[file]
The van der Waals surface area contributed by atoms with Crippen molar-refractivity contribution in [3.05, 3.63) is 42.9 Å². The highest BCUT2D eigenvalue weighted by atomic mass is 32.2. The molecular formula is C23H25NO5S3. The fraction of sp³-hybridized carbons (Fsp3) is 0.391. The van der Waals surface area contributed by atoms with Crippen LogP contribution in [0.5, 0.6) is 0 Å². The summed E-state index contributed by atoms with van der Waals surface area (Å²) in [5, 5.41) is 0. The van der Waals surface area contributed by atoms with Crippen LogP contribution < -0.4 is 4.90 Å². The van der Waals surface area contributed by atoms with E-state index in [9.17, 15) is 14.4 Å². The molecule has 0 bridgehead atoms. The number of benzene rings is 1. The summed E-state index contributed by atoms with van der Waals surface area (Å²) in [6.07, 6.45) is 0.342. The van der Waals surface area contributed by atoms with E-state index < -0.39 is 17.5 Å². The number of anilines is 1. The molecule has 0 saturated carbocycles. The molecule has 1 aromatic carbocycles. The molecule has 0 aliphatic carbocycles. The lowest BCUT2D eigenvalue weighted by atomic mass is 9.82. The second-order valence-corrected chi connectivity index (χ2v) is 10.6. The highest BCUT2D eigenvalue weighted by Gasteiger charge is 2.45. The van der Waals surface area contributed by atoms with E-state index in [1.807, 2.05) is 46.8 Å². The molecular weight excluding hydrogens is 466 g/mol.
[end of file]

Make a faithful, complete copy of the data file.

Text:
The van der Waals surface area contributed by atoms with Crippen molar-refractivity contribution in [3.05, 3.63) is 42.9 Å². The highest BCUT2D eigenvalue weighted by atomic mass is 32.2. The molecular formula is C23H25NO5S3. The fraction of sp³-hybridized carbons (Fsp3) is 0.391. The van der Waals surface area contributed by atoms with Crippen LogP contribution in [0.5, 0.6) is 0 Å². The summed E-state index contributed by atoms with van der Waals surface area (Å²) in [5, 5.41) is 0. The van der Waals surface area contributed by atoms with Crippen LogP contribution < -0.4 is 4.90 Å². The van der Waals surface area contributed by atoms with E-state index in [9.17, 15) is 14.4 Å². The molecule has 0 bridgehead atoms. The number of benzene rings is 1. The summed E-state index contributed by atoms with van der Waals surface area (Å²) in [6.07, 6.45) is 0.342. The van der Waals surface area contributed by atoms with E-state index < -0.39 is 17.5 Å². The number of anilines is 1. The molecule has 0 saturated carbocycles. The molecule has 1 aromatic carbocycles. The molecule has 0 aliphatic carbocycles. The lowest BCUT2D eigenvalue weighted by atomic mass is 9.82. The second-order valence-corrected chi connectivity index (χ2v) is 10.6. The highest BCUT2D eigenvalue weighted by Gasteiger charge is 2.45. The van der Waals surface area contributed by atoms with E-state index in [1.807, 2.05) is 46.8 Å². The molecular weight excluding hydrogens is 466 g/mol.